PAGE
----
So why Trump, why now, and negotiating over what exactly? Military aircraft are complicated purchases; the JSF JPO and Lockheed spent months arguing about the short-term shape of a learning curve. The commentariat inside the Beltway, presuming that Trump couldn’t possibly understand what’s involved in designing a “flying White House,” seems ready to write this off as a public relations stunt. Public outreach is certainly part of the strategy, but there’s an unfortunate tendency around Washington, DC to misunderestimate this PEOTUS as merely a swaggering braggadocio with more dumb luck than business substance. To be sure, Trump has a well-developed sense of personal style, but his madness may have method.
This week the Washington Post broke the non-story that McKinsey and the Defense Business Board have identified $25 billion in avoidable annual overhead in the Defense Department. (The figure is often reported as $125 billion over five years, but we all know it’s huge.) As Inside Defense first reported the story almost two years ago, and as the documents have been publicly available on a Pentagon website for all that time, there’s not so much to see. If there’s news now, it’s that the Post’s Freedom of Information Act (FOIA) request turned up embarrassing e-mail messages amongst Defense Secretary Carter, Deputy Secretary Work, Under Secretary Kendall, and Navy Secretary Mabus about the disinterest of the first three for doing much about all that. However, with an actual shipbuilding budget to protect, Mabus was outspoken, and Work instructed him to “refrain from taking any more public pot shots [to prevent] this spilling over into further public discourse.”
Public discourse! In a democracy, even! Most inconvenient. (And when will these guys learn to stop using e-mail?) I guarantee that the new team will be looking for that couch-cushion-change. But think also about the change in tone from outgoing to incoming administrations. Trump’s taking to Twitter may be relaunching a dormant national conversation about the gold-plating of military requirements. Tweeting from over at the CSIS, Todd Harrison seems to find a reasonable price in “$4B for two planes that operate as a flying command post for POTUS in a national emergency, have EMP protection, etc.” I’m less convinced. For his part, the PEOTUS seems to be saying that he doesn’t need a flying White House, but just a national leader’s airplane. In any case, this discussion—along with all others about what kinds of weapons the country really needs—might be too important to be left to the Air Force generals.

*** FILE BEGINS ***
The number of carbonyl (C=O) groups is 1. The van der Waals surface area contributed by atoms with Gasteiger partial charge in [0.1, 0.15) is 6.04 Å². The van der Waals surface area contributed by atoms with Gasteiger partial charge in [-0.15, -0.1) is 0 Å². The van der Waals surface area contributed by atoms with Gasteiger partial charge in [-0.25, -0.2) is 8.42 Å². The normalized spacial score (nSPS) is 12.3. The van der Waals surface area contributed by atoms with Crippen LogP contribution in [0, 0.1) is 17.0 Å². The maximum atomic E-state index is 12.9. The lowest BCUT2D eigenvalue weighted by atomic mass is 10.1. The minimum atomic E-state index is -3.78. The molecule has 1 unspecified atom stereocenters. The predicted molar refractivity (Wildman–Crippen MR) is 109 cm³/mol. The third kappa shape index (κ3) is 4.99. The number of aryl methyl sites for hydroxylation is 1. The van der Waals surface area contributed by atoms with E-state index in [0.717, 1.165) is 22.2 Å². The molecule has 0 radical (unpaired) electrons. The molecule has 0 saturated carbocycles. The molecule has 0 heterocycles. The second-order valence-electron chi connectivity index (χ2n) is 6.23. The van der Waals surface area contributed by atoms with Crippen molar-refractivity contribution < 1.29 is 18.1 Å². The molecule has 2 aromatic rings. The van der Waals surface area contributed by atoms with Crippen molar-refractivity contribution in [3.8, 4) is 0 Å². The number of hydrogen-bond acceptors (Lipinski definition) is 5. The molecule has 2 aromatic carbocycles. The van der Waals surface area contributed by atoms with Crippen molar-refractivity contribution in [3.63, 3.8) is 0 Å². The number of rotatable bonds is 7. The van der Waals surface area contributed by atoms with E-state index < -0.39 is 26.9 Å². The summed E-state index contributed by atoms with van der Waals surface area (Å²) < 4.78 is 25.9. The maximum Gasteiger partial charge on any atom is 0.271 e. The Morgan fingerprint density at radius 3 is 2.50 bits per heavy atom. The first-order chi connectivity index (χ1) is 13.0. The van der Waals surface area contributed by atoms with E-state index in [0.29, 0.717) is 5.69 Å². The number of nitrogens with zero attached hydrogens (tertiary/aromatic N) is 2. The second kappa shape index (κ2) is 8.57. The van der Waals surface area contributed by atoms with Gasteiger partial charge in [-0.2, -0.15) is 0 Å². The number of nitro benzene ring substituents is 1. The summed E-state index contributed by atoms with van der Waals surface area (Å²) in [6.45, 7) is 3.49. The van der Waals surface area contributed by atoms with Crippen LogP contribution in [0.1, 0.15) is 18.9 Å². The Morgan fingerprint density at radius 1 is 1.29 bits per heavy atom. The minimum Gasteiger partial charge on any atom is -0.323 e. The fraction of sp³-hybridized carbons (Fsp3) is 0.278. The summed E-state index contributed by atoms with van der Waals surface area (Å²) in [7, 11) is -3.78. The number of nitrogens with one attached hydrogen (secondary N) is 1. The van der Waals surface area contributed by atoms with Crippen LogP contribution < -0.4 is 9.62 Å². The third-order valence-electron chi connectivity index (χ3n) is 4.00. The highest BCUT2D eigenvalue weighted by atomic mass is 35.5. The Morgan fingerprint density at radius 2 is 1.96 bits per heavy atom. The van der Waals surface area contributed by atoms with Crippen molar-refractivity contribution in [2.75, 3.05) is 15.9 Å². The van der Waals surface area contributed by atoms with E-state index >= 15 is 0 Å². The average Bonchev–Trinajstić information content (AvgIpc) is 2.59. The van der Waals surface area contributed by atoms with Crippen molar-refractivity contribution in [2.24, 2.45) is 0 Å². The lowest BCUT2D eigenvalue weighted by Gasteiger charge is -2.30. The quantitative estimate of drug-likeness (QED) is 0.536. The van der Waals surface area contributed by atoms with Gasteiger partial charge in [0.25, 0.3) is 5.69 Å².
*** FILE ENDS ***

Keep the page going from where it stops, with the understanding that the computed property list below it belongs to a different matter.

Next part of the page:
So what has Boeing done wrong? Absolutely nothing. The company only has a contract for the first $170 million in design work (Lara Seligman laid out the details in Aviation Week). Boeing was named as a sole-source by Air Force Secretary Deborah James, as she thought there was something distasteful about asking Airbus for an A380 from Toulouse. So, Boeing’s engineers have proceeded to try to design—as the USAF has seemingly requested—a jetliner that can microwave burritos for the entire press entourage while dodging the electromagnetic pulses of nuclear blasts. The incoming White House staff doesn’t really know how much all this additional capability costs, and frankly, plenty of people in Frank Kendall’s acquisition enterprise don’t either. As Deputy Assistant Navy Secretary Elliott Branch explained at the CSIS this past Groundhog Day, the government’s lawyers have roundly discouraged useful communication with industry over what industry can actually cost-effectively do. And that needs to go away.
By lambasting Boeing, and then demanding negotiation, Trump may be signalling that he needs the company’s help against his own bureaucracy. Trump may just be looking for some frank talk from the plane-builders and arms-makers about what’s reasonable and what’s not. As is his nature, he wants to do a deal. As Jake Novak observed for CNBC, Boeing was immediately talking about working with the USAF to deliver planes “at the best value.” It’s too late to thoroughly rethink what a JSF alternatively could have been; as the contractor, the worst you can get now is a UCA. Everything in earlier stages of development, however, is game. Trump has repeatedly said that he wants to cut overhead, cut excess, impose business discipline on government, and deliver deals that ordinary Americans will respect. He also probably wants another quick win, like the Carrier deal, to put industry and government on notice about what he personally expects.
James Hasik is a senior fellow at the Scowcroft Center for Strategy and Security.